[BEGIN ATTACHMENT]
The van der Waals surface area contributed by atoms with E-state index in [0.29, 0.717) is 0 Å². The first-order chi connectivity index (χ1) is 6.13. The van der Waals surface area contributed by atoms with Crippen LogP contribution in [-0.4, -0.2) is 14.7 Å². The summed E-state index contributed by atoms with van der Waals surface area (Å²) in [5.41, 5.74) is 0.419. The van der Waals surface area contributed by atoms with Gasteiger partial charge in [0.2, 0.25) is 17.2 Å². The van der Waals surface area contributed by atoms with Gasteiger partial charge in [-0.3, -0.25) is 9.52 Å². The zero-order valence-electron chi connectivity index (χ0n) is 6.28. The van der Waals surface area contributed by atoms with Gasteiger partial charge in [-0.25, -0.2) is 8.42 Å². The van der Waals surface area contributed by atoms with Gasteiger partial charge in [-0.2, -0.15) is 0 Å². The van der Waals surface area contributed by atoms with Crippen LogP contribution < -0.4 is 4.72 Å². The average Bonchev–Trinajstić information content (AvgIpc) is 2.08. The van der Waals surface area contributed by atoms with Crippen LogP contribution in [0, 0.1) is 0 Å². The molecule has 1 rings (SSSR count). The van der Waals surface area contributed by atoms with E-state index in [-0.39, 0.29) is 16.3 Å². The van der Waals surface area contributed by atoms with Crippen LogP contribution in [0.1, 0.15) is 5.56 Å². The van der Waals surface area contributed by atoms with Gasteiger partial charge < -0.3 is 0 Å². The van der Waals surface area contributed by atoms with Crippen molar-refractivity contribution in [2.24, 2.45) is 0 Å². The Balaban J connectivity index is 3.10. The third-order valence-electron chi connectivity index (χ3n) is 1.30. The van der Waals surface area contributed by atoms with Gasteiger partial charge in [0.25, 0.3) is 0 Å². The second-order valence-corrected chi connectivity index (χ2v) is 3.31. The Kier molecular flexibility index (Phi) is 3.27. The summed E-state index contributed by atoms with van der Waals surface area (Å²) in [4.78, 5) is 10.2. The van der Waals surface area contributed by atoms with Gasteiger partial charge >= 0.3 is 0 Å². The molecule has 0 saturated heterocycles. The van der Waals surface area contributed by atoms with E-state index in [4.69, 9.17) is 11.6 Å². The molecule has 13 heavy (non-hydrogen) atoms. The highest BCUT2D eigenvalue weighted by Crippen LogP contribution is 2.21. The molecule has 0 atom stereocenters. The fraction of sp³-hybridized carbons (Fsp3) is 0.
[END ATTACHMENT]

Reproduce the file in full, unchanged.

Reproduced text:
The van der Waals surface area contributed by atoms with E-state index in [0.29, 0.717) is 0 Å². The first-order chi connectivity index (χ1) is 6.13. The van der Waals surface area contributed by atoms with Crippen LogP contribution in [-0.4, -0.2) is 14.7 Å². The summed E-state index contributed by atoms with van der Waals surface area (Å²) in [5.41, 5.74) is 0.419. The van der Waals surface area contributed by atoms with Gasteiger partial charge in [0.2, 0.25) is 17.2 Å². The van der Waals surface area contributed by atoms with Gasteiger partial charge in [-0.3, -0.25) is 9.52 Å². The zero-order valence-electron chi connectivity index (χ0n) is 6.28. The van der Waals surface area contributed by atoms with Gasteiger partial charge in [-0.25, -0.2) is 8.42 Å². The van der Waals surface area contributed by atoms with Gasteiger partial charge in [-0.2, -0.15) is 0 Å². The van der Waals surface area contributed by atoms with Crippen LogP contribution < -0.4 is 4.72 Å². The average Bonchev–Trinajstić information content (AvgIpc) is 2.08. The van der Waals surface area contributed by atoms with Crippen LogP contribution in [0, 0.1) is 0 Å². The molecule has 1 rings (SSSR count). The van der Waals surface area contributed by atoms with E-state index in [-0.39, 0.29) is 16.3 Å². The van der Waals surface area contributed by atoms with Crippen LogP contribution in [0.1, 0.15) is 5.56 Å². The van der Waals surface area contributed by atoms with Gasteiger partial charge < -0.3 is 0 Å². The van der Waals surface area contributed by atoms with Crippen molar-refractivity contribution in [2.24, 2.45) is 0 Å². The Balaban J connectivity index is 3.10. The third-order valence-electron chi connectivity index (χ3n) is 1.30. The van der Waals surface area contributed by atoms with Gasteiger partial charge in [0.25, 0.3) is 0 Å². The second-order valence-corrected chi connectivity index (χ2v) is 3.31. The Kier molecular flexibility index (Phi) is 3.27. The summed E-state index contributed by atoms with van der Waals surface area (Å²) in [4.78, 5) is 10.2. The van der Waals surface area contributed by atoms with Gasteiger partial charge >= 0.3 is 0 Å². The molecule has 0 saturated heterocycles. The van der Waals surface area contributed by atoms with E-state index in [4.69, 9.17) is 11.6 Å². The molecule has 13 heavy (non-hydrogen) atoms. The highest BCUT2D eigenvalue weighted by Crippen LogP contribution is 2.21. The molecule has 0 atom stereocenters. The fraction of sp³-hybridized carbons (Fsp3) is 0.